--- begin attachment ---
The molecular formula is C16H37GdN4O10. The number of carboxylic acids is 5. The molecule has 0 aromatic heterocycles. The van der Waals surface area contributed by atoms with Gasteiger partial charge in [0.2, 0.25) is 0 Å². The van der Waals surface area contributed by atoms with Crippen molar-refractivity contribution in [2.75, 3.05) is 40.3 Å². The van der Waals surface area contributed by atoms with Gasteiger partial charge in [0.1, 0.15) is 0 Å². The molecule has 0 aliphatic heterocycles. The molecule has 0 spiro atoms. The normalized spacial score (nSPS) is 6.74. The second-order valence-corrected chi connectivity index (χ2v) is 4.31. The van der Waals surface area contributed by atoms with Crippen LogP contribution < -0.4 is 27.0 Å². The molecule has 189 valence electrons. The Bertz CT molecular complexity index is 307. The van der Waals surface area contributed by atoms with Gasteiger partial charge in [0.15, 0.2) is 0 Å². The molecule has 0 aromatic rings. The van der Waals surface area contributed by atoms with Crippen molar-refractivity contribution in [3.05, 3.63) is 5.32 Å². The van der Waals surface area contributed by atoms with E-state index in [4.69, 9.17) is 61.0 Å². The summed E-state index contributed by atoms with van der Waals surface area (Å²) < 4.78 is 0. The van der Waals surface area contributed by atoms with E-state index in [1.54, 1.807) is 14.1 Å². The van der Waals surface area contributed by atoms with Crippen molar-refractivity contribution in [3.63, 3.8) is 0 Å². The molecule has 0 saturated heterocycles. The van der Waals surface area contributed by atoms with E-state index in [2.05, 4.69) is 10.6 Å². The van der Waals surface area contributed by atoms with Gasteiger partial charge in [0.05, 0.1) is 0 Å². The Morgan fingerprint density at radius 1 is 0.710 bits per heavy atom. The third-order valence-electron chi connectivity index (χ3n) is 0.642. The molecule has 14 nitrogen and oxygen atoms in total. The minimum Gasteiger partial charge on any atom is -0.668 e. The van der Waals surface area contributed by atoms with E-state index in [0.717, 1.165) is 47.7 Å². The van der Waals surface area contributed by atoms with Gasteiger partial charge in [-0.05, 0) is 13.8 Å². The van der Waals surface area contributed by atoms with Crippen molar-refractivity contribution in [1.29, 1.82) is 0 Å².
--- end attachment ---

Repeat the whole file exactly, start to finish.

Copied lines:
The molecular formula is C16H37GdN4O10. The number of carboxylic acids is 5. The molecule has 0 aromatic heterocycles. The van der Waals surface area contributed by atoms with Gasteiger partial charge in [0.2, 0.25) is 0 Å². The van der Waals surface area contributed by atoms with Crippen molar-refractivity contribution in [2.75, 3.05) is 40.3 Å². The van der Waals surface area contributed by atoms with Gasteiger partial charge in [0.1, 0.15) is 0 Å². The molecule has 0 aliphatic heterocycles. The molecule has 0 spiro atoms. The normalized spacial score (nSPS) is 6.74. The second-order valence-corrected chi connectivity index (χ2v) is 4.31. The van der Waals surface area contributed by atoms with Crippen LogP contribution < -0.4 is 27.0 Å². The molecule has 189 valence electrons. The Bertz CT molecular complexity index is 307. The van der Waals surface area contributed by atoms with Gasteiger partial charge in [0.15, 0.2) is 0 Å². The molecule has 0 aromatic rings. The van der Waals surface area contributed by atoms with Crippen molar-refractivity contribution in [3.05, 3.63) is 5.32 Å². The van der Waals surface area contributed by atoms with E-state index in [4.69, 9.17) is 61.0 Å². The summed E-state index contributed by atoms with van der Waals surface area (Å²) < 4.78 is 0. The van der Waals surface area contributed by atoms with E-state index in [1.54, 1.807) is 14.1 Å². The van der Waals surface area contributed by atoms with Crippen molar-refractivity contribution in [3.63, 3.8) is 0 Å². The molecule has 0 saturated heterocycles. The van der Waals surface area contributed by atoms with E-state index in [2.05, 4.69) is 10.6 Å². The van der Waals surface area contributed by atoms with Gasteiger partial charge in [0.05, 0.1) is 0 Å². The Morgan fingerprint density at radius 1 is 0.710 bits per heavy atom. The third-order valence-electron chi connectivity index (χ3n) is 0.642. The molecule has 14 nitrogen and oxygen atoms in total. The minimum Gasteiger partial charge on any atom is -0.668 e. The van der Waals surface area contributed by atoms with E-state index in [0.717, 1.165) is 47.7 Å². The van der Waals surface area contributed by atoms with Gasteiger partial charge in [-0.05, 0) is 13.8 Å². The van der Waals surface area contributed by atoms with Crippen molar-refractivity contribution in [1.29, 1.82) is 0 Å².